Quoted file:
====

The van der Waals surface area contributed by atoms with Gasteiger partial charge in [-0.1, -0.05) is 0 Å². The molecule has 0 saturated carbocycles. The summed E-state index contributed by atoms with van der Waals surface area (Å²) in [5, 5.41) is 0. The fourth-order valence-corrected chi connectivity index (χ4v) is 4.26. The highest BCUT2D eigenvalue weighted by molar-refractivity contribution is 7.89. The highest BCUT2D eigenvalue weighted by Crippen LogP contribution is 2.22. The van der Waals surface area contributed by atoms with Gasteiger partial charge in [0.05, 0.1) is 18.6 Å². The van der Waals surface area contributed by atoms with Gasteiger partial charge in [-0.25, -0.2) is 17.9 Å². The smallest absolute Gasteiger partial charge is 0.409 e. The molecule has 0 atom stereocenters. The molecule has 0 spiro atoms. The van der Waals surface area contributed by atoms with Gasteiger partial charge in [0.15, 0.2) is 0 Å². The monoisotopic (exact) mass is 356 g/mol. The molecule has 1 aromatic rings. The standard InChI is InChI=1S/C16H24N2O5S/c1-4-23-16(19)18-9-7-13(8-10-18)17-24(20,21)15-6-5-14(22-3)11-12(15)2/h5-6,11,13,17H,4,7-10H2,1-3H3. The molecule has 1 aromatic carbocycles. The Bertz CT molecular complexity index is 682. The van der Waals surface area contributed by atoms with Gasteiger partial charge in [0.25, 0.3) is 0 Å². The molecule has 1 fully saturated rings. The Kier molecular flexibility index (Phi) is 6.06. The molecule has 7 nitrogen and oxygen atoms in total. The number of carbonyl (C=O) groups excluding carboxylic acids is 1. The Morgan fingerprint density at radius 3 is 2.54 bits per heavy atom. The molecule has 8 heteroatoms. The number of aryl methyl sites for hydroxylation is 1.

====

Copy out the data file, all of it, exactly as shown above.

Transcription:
The van der Waals surface area contributed by atoms with Gasteiger partial charge in [-0.1, -0.05) is 0 Å². The molecule has 0 saturated carbocycles. The summed E-state index contributed by atoms with van der Waals surface area (Å²) in [5, 5.41) is 0. The fourth-order valence-corrected chi connectivity index (χ4v) is 4.26. The highest BCUT2D eigenvalue weighted by molar-refractivity contribution is 7.89. The highest BCUT2D eigenvalue weighted by Crippen LogP contribution is 2.22. The van der Waals surface area contributed by atoms with Gasteiger partial charge in [0.05, 0.1) is 18.6 Å². The van der Waals surface area contributed by atoms with Gasteiger partial charge in [-0.25, -0.2) is 17.9 Å². The smallest absolute Gasteiger partial charge is 0.409 e. The molecule has 0 atom stereocenters. The molecule has 0 spiro atoms. The van der Waals surface area contributed by atoms with Gasteiger partial charge in [0.15, 0.2) is 0 Å². The monoisotopic (exact) mass is 356 g/mol. The molecule has 1 aromatic rings. The standard InChI is InChI=1S/C16H24N2O5S/c1-4-23-16(19)18-9-7-13(8-10-18)17-24(20,21)15-6-5-14(22-3)11-12(15)2/h5-6,11,13,17H,4,7-10H2,1-3H3. The molecule has 1 aromatic carbocycles. The Bertz CT molecular complexity index is 682. The van der Waals surface area contributed by atoms with Gasteiger partial charge in [0.25, 0.3) is 0 Å². The molecule has 1 fully saturated rings. The Kier molecular flexibility index (Phi) is 6.06. The molecule has 7 nitrogen and oxygen atoms in total. The number of carbonyl (C=O) groups excluding carboxylic acids is 1. The Morgan fingerprint density at radius 3 is 2.54 bits per heavy atom. The molecule has 8 heteroatoms. The number of aryl methyl sites for hydroxylation is 1.